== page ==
In Isaiah these words are about God leading God's people out of exile, back to their land. God will make straight paths through the wilderness, a smooth and easy return -- in essence a new "exodus" -- bringing the people of Israel out of bondage and back to the Promised Land. The path is for the people; God-made, God-led. And in Luke, John points directly at Jesus, who comes to empower and finish the re-turn of God's people to their God. John points to Jesus who shows all humanity that Love wins.
These two bundles of promise, John, born to Elizabeth and Zechariah, and Jesus, born to Mary and Joseph, bring God's love into time and space. These two bundles of hope, show us that the world is about to change. These two bundles of peace, speak truth to power. These two bundles of joy, bear such grief to their mothers. These two bundles show the world that love wins.
John, who is the unlikely bearer of good news, the one who from the wilderness, not the seats of power, announces the coming of the kingdom. Prepare, the world is about to change. You are about to change. That is the repentance that John calls us to. You see, waiting is not doing nothing. Waiting is about preparing for the surprise, waiting is about turning around and paying attention, waiting is about participating in the reality of God's kingdom, waiting is about the not yet that already is. Waiting is about being who God calls you to be, whether or not you know who that is yet. The repentance that John calls us to is a change of direction in mind and action. It is not about feeling bad or good or shameful. Repentance is being who God calls you to be, and who God calls us to be. And being who God calls us to be is what we do in the waiting, it is what we do in the preparing. And who God calls us to be may be surprising, indeed, if it is not surprising, it may not be God doing the calling.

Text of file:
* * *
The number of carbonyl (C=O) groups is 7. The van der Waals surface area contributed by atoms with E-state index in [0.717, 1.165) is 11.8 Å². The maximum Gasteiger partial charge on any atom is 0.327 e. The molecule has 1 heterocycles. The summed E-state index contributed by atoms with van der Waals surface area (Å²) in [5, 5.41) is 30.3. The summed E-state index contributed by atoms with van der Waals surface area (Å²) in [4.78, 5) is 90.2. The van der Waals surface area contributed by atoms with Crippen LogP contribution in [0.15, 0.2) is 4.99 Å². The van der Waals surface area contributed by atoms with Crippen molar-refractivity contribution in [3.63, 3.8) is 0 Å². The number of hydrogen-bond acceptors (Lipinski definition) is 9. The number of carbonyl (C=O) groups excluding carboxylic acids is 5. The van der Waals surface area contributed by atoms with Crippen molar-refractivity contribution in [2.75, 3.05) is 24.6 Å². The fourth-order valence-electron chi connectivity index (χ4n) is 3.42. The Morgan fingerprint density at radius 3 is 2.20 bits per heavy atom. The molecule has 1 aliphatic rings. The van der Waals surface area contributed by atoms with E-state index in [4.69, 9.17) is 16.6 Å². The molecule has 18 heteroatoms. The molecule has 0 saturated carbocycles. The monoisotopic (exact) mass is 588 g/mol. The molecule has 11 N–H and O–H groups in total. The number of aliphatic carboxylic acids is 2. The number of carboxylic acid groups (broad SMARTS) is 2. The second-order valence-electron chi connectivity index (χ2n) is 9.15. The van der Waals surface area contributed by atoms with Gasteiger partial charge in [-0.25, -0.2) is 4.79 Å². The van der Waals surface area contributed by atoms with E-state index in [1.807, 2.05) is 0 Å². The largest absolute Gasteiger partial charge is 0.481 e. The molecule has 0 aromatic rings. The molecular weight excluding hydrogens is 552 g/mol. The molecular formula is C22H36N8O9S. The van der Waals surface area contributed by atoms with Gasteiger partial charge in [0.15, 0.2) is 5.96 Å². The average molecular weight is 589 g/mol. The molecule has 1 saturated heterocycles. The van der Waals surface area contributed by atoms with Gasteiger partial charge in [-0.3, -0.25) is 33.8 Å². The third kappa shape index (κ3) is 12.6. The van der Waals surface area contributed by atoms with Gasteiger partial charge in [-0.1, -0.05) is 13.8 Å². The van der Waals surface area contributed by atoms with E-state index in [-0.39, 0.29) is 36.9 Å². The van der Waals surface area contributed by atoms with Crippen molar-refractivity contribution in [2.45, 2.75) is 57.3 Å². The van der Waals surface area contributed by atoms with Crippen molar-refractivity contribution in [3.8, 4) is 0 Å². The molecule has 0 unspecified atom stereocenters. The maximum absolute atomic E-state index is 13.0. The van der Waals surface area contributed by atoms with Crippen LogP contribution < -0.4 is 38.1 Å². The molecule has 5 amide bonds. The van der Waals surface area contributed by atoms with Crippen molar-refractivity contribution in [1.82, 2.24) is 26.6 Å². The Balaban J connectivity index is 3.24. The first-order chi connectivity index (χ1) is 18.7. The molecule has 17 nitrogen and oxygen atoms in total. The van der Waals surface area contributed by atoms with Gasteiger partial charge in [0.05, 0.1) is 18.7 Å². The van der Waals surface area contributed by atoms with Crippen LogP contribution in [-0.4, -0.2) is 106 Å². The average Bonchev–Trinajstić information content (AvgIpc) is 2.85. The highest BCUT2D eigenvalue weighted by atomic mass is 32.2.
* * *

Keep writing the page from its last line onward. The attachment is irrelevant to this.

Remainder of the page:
So in this Advent waiting that is not doing nothing, we may hear God's voice surprising us. God's voice that says you are already loved, you can do nothing more or less to earn my love. Let go, give up control. Put up your tent, make camp right here. Enjoy what this is, right here, right now. The one next to you is also already loved, just as much as you are. Give her a smile, buy his coffee, make their day.
So in this Advent waiting that is not doing nothing, we may hear God's voice surprising us. Take time to pray, to listen, to wonder, to invite God into this day, this circumstance, this ordinary stable in which we live. Give up the busyness, the worry, the noise, the stress. Be filled with the Love that is born in the mess of the stable, the Love that is born in your heart, the Love that is born here each time the one who is looking for something more finds their way to this table. Be filled with the Love that wins your time and attention, your pocketbook, your heart and your mind and your soul.
And in this Advent waiting that is not doing nothing, in this in between time that is the now and not yet, remember Zechariah’s silence, remember Elizabeth’s surprise. In this Advent waiting that is not doing nothing, in this in between time that is the now and not yet, remember John’s call to turn around, listen, pay attention, prepare a place for Love to be born.